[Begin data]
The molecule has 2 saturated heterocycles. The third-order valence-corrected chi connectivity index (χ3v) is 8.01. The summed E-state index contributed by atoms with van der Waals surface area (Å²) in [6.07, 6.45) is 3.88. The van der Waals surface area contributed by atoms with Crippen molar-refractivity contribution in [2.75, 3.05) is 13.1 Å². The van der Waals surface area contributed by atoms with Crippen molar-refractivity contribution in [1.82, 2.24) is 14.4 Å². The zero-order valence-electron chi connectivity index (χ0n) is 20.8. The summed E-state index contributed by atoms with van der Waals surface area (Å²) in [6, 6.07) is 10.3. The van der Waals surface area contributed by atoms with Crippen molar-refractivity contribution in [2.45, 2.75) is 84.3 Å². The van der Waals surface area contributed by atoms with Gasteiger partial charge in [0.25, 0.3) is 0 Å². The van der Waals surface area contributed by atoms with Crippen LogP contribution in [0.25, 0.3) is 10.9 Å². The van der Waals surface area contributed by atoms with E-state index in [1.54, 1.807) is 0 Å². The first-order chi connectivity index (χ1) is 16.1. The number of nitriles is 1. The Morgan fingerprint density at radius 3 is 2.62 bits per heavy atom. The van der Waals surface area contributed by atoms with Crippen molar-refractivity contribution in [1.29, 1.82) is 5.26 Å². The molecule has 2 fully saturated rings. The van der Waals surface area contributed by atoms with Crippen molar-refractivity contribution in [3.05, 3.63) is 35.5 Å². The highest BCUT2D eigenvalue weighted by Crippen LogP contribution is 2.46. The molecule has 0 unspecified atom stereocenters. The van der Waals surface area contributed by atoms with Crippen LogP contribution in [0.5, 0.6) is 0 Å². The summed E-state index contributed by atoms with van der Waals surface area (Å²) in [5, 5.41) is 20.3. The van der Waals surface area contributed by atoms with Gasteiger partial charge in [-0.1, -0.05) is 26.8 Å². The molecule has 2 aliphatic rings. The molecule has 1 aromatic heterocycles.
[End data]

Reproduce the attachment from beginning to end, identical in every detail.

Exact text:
The molecule has 2 saturated heterocycles. The third-order valence-corrected chi connectivity index (χ3v) is 8.01. The summed E-state index contributed by atoms with van der Waals surface area (Å²) in [6.07, 6.45) is 3.88. The van der Waals surface area contributed by atoms with Crippen molar-refractivity contribution in [2.75, 3.05) is 13.1 Å². The van der Waals surface area contributed by atoms with Crippen molar-refractivity contribution in [1.82, 2.24) is 14.4 Å². The zero-order valence-electron chi connectivity index (χ0n) is 20.8. The summed E-state index contributed by atoms with van der Waals surface area (Å²) in [6, 6.07) is 10.3. The van der Waals surface area contributed by atoms with Crippen molar-refractivity contribution in [2.45, 2.75) is 84.3 Å². The van der Waals surface area contributed by atoms with Gasteiger partial charge in [0.25, 0.3) is 0 Å². The van der Waals surface area contributed by atoms with Crippen LogP contribution in [0.25, 0.3) is 10.9 Å². The van der Waals surface area contributed by atoms with E-state index in [1.54, 1.807) is 0 Å². The first-order chi connectivity index (χ1) is 16.1. The number of nitriles is 1. The Morgan fingerprint density at radius 3 is 2.62 bits per heavy atom. The van der Waals surface area contributed by atoms with Crippen molar-refractivity contribution in [1.29, 1.82) is 5.26 Å². The molecule has 2 fully saturated rings. The van der Waals surface area contributed by atoms with Crippen molar-refractivity contribution in [3.05, 3.63) is 35.5 Å². The highest BCUT2D eigenvalue weighted by Crippen LogP contribution is 2.46. The molecule has 0 unspecified atom stereocenters. The van der Waals surface area contributed by atoms with Crippen LogP contribution in [0.5, 0.6) is 0 Å². The summed E-state index contributed by atoms with van der Waals surface area (Å²) in [5, 5.41) is 20.3. The van der Waals surface area contributed by atoms with Gasteiger partial charge in [-0.1, -0.05) is 26.8 Å². The molecule has 2 aliphatic rings. The molecule has 1 aromatic heterocycles.